6. Part of why I'm curious about metaphysical naturalism here is that it seems tied in with your system. You reject theism seemingly on naturalistic grounds. Also, if metaphysical naturalism is false, do we hold onto methodological naturalism because it's pragmatic, which you have already said is an empty reason for doing anything? I'm left thinking metaphysical naturalism is this worst-case scenario challenge you've accepted, without fully accepting it as the grounds for existence? This makes a kind of sense, as being human it would be arrogant to say we have the final answer on existence.

  7. Been thinking a bit more about simulations and it fits nicely with how our selves are models made by the brain, how the perceived world is a brain-model of a more complex situation. In a simulation, science would be assessing how the program operates, how it's shaped by the hardware of a computer, without access to the hardware itself. Given that we always represent it's a cool metaphor.

    By the way, I dig what you said elsewhere about metaphysics ultimately being myths for the scientistic or rationalistic mind to chew on. Again, given that we model without direct access, this is a great way to look at it. It frees the individual up to create art based around new myths, rather than having the color sucked out of life by a nihilistic narrative (such narratives seem too easy).

    1. The word "nature" becomes vacuous if it refers to an infinity of different universes, each defined by an incommensurable set of laws--unless the sets aren't incommensurable and there's a set of laws governing the megaverse and determining how universes pop out of it, in which case the unified whole of nature might be the megaverse. We can refer to our universe as nature, instead, but then naturalism wouldn't work in metaphysics, since ontology would have to include all of the other universes, including ones that we regard as supernatural. So if you believe that all possible universes are real, it doesn't seem meaningful to speak of nature as fundamental. In the megaverse, none of the universes is fundamental. Without some deeper, meta-laws governing the megaverse, science comes to an end in explaining what happens only in our universe, and so naturalism, the view that only science tells us what's real, isn't the deepest philosophical position.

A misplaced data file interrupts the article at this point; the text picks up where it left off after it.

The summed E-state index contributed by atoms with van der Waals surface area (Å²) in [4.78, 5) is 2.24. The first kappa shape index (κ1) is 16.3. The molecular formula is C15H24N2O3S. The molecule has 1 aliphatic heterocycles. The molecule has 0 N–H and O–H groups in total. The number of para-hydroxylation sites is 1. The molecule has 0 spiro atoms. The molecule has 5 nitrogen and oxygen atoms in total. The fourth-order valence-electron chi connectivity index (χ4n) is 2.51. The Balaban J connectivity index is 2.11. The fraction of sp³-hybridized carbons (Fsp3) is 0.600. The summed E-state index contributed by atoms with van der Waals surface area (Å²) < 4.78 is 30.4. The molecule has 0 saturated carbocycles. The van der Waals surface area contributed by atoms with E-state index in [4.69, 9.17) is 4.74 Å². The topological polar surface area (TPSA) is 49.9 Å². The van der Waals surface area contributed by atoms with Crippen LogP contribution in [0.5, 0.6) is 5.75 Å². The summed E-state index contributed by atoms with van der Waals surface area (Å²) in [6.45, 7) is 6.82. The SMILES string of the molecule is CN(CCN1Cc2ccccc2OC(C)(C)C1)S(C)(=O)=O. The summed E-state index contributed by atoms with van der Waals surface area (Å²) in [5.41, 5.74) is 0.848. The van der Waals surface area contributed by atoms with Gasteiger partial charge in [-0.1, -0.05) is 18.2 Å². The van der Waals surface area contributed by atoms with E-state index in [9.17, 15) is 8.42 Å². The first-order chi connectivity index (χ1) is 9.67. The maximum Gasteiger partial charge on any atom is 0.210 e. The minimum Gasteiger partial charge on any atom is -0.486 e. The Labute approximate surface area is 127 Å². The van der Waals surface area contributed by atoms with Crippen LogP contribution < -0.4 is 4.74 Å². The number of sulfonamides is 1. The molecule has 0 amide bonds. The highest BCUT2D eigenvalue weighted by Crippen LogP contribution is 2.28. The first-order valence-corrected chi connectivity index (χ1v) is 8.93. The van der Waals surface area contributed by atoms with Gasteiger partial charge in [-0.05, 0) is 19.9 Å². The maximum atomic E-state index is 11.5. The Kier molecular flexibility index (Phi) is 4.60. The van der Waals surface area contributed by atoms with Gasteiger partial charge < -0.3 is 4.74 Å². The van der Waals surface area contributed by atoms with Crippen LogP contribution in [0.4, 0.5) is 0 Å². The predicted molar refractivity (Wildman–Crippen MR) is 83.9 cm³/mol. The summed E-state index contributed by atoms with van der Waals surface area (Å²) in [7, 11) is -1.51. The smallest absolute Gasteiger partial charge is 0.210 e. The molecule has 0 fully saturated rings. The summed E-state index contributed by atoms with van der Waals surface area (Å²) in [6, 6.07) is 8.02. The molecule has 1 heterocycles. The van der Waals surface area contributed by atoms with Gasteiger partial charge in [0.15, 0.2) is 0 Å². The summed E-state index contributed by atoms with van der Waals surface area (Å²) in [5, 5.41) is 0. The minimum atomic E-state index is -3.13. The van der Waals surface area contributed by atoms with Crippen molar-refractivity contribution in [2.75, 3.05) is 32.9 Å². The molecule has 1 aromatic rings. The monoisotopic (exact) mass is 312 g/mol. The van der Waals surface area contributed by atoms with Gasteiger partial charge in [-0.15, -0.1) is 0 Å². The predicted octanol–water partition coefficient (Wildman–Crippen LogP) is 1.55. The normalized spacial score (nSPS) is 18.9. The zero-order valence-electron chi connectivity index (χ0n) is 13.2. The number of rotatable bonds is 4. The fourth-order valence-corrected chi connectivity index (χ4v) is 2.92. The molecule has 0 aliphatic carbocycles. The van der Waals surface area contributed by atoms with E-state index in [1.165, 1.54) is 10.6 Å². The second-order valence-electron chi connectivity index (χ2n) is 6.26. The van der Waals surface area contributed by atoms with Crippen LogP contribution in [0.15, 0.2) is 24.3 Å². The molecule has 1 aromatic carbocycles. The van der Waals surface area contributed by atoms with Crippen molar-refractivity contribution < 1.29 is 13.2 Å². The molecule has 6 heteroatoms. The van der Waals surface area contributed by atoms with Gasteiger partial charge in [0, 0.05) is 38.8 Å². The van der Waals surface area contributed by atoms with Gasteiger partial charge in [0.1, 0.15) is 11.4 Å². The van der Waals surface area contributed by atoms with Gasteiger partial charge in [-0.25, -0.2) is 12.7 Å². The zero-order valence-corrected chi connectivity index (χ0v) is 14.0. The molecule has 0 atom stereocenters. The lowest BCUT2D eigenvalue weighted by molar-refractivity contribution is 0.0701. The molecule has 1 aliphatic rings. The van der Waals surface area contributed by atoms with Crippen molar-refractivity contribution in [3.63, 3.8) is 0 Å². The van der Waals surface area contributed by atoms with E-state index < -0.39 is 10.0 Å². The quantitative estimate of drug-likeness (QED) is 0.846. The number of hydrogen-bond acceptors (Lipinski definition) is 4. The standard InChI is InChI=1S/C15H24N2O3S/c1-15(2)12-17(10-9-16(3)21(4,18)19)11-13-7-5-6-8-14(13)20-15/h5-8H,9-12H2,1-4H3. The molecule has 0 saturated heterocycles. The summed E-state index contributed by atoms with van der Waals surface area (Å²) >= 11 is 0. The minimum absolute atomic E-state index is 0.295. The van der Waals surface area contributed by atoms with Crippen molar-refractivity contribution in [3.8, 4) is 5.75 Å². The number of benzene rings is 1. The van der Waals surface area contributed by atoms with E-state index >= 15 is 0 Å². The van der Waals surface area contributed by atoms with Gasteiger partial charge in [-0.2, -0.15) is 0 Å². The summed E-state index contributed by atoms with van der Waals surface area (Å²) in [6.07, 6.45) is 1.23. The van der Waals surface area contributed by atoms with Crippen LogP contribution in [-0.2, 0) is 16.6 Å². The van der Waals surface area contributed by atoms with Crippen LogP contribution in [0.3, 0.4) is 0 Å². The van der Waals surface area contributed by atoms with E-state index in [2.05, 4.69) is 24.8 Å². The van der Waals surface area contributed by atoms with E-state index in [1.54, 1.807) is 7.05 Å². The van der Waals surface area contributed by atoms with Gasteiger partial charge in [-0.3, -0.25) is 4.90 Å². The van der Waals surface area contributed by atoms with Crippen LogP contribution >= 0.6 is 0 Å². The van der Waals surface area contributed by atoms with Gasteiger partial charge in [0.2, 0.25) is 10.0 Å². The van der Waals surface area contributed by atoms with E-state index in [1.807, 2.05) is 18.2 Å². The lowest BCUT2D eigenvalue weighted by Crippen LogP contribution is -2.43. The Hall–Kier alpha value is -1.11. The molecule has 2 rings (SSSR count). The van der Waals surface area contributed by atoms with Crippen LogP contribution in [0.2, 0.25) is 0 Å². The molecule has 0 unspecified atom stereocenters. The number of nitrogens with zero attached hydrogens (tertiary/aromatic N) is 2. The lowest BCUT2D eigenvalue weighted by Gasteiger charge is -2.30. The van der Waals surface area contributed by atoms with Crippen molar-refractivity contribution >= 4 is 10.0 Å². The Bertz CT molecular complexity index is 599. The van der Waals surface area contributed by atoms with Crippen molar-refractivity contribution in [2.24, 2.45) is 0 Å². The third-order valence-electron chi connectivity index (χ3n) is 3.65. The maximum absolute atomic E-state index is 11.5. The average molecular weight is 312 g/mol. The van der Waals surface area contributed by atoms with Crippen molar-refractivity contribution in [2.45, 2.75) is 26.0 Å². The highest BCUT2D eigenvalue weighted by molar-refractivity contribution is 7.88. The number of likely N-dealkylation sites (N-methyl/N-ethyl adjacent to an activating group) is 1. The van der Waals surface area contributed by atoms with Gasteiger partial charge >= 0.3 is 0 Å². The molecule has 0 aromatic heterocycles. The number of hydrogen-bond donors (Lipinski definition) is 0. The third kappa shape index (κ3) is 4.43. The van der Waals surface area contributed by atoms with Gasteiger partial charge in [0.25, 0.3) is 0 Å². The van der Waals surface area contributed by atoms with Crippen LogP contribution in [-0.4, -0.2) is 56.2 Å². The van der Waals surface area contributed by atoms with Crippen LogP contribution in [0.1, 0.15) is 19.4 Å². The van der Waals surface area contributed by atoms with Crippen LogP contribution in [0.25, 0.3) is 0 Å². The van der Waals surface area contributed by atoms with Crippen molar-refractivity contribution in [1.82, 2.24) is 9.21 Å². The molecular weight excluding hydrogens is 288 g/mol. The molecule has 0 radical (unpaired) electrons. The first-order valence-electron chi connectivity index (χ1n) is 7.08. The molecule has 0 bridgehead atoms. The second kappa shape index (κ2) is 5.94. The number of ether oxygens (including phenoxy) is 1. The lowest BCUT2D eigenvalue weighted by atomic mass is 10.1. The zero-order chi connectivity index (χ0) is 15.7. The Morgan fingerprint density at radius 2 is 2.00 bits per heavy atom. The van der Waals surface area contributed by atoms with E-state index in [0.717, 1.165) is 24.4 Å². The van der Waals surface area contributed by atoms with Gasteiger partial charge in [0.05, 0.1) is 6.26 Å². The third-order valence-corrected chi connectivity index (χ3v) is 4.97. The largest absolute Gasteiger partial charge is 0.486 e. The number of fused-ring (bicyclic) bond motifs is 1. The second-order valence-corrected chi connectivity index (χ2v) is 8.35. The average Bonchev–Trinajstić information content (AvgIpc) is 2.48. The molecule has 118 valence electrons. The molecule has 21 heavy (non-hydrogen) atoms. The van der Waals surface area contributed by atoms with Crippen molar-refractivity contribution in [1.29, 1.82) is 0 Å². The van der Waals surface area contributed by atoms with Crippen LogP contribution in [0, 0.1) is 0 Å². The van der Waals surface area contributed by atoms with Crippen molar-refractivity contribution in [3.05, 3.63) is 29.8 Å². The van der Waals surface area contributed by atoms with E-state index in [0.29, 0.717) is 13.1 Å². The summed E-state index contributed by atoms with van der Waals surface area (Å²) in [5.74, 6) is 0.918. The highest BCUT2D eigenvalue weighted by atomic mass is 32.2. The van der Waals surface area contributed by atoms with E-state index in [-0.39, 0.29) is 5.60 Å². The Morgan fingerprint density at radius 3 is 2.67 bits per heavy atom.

I reject theism for numerous reasons, some of which are aesthetic rather than naturalistic (see Christian Crudities). I don't think I say that pragmatism is empty. On the contrary, I think some version of pragmatism may inform the enlightened, transhuman perspective, the one which sees personhood as an illusion. This keeps coming up in my debate with Scott Bakker. The trick is to characterize pragmatism without presupposing meaning, purpose, or normativity. A more suggestive word for pragmatism might be "instrumentalism" and the key point is that there are no users of the instruments. So everything becomes a means to an end, or a stage in a construction process, but the ends aren't mentally represented because the process is undead (impersonally creative).

      Anyway, I talk about methodological naturalism, because the worst-case scenario is the one laid out by scientific objectification and scientists are methodological naturalists, because they don't care much about metaphysics or philosophy and thus can't be bothered with metaphysical naturalism. Naturalism is their business, not idle speculation, as far as they're concerned.

      By the way, I wonder if you could confine your future comments to as few posts as possible, instead of parceling them out like you did with the above three short posts. I mean that I prefer to see long comments than many short ones, just to avoid unnecessarily knocking out comments from this blog's Recent Comments list.

  8. Hey Ben,